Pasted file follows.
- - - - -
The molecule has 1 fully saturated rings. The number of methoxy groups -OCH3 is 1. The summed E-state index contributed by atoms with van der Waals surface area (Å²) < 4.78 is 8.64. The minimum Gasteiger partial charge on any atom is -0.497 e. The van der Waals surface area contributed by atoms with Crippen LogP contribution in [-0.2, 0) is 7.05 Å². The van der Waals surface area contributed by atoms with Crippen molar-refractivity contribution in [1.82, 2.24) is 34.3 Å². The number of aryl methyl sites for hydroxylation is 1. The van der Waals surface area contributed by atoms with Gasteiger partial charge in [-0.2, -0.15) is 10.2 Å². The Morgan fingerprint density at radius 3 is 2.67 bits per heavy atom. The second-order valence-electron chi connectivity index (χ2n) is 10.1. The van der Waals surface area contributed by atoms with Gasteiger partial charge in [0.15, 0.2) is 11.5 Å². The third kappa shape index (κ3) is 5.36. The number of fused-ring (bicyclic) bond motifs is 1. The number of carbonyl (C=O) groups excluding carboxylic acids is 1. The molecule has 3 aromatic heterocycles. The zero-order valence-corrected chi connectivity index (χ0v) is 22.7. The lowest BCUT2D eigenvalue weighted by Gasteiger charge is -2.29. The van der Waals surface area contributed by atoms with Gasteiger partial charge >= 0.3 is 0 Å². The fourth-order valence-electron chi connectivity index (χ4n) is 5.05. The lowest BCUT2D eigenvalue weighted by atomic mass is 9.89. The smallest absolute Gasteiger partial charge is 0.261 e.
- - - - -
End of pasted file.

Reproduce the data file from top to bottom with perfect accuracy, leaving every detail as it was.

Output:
The molecule has 1 fully saturated rings. The number of methoxy groups -OCH3 is 1. The summed E-state index contributed by atoms with van der Waals surface area (Å²) < 4.78 is 8.64. The minimum Gasteiger partial charge on any atom is -0.497 e. The van der Waals surface area contributed by atoms with Crippen LogP contribution in [-0.2, 0) is 7.05 Å². The van der Waals surface area contributed by atoms with Crippen molar-refractivity contribution in [1.82, 2.24) is 34.3 Å². The number of aryl methyl sites for hydroxylation is 1. The van der Waals surface area contributed by atoms with Gasteiger partial charge in [-0.2, -0.15) is 10.2 Å². The Morgan fingerprint density at radius 3 is 2.67 bits per heavy atom. The second-order valence-electron chi connectivity index (χ2n) is 10.1. The van der Waals surface area contributed by atoms with Gasteiger partial charge in [0.15, 0.2) is 11.5 Å². The third kappa shape index (κ3) is 5.36. The number of fused-ring (bicyclic) bond motifs is 1. The number of carbonyl (C=O) groups excluding carboxylic acids is 1. The molecule has 3 aromatic heterocycles. The zero-order valence-corrected chi connectivity index (χ0v) is 22.7. The lowest BCUT2D eigenvalue weighted by Gasteiger charge is -2.29. The van der Waals surface area contributed by atoms with Gasteiger partial charge >= 0.3 is 0 Å². The fourth-order valence-electron chi connectivity index (χ4n) is 5.05. The lowest BCUT2D eigenvalue weighted by atomic mass is 9.89. The smallest absolute Gasteiger partial charge is 0.261 e.